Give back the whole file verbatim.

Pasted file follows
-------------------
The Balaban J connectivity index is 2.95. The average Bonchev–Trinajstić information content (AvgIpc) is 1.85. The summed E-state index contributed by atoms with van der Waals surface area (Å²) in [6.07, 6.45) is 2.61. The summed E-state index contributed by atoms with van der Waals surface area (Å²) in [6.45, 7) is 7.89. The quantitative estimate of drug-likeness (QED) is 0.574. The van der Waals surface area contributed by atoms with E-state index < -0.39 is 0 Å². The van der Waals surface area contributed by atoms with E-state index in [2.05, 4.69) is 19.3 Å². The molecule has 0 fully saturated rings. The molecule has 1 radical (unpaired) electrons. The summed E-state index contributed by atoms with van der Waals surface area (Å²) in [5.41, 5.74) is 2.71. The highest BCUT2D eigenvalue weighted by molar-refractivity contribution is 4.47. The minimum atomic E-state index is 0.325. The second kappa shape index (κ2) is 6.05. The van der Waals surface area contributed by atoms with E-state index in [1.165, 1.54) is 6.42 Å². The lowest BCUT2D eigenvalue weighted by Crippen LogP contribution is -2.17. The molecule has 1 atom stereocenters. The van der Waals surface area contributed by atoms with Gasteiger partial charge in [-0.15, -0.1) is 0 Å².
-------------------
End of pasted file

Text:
The Balaban J connectivity index is 2.95. The average Bonchev–Trinajstić information content (AvgIpc) is 1.85. The summed E-state index contributed by atoms with van der Waals surface area (Å²) in [6.07, 6.45) is 2.61. The summed E-state index contributed by atoms with van der Waals surface area (Å²) in [6.45, 7) is 7.89. The quantitative estimate of drug-likeness (QED) is 0.574. The van der Waals surface area contributed by atoms with E-state index < -0.39 is 0 Å². The van der Waals surface area contributed by atoms with E-state index in [2.05, 4.69) is 19.3 Å². The molecule has 0 fully saturated rings. The molecule has 1 radical (unpaired) electrons. The summed E-state index contributed by atoms with van der Waals surface area (Å²) in [5.41, 5.74) is 2.71. The highest BCUT2D eigenvalue weighted by molar-refractivity contribution is 4.47. The minimum atomic E-state index is 0.325. The second kappa shape index (κ2) is 6.05. The van der Waals surface area contributed by atoms with E-state index in [1.165, 1.54) is 6.42 Å². The lowest BCUT2D eigenvalue weighted by Crippen LogP contribution is -2.17. The molecule has 1 atom stereocenters. The van der Waals surface area contributed by atoms with Gasteiger partial charge in [-0.15, -0.1) is 0 Å².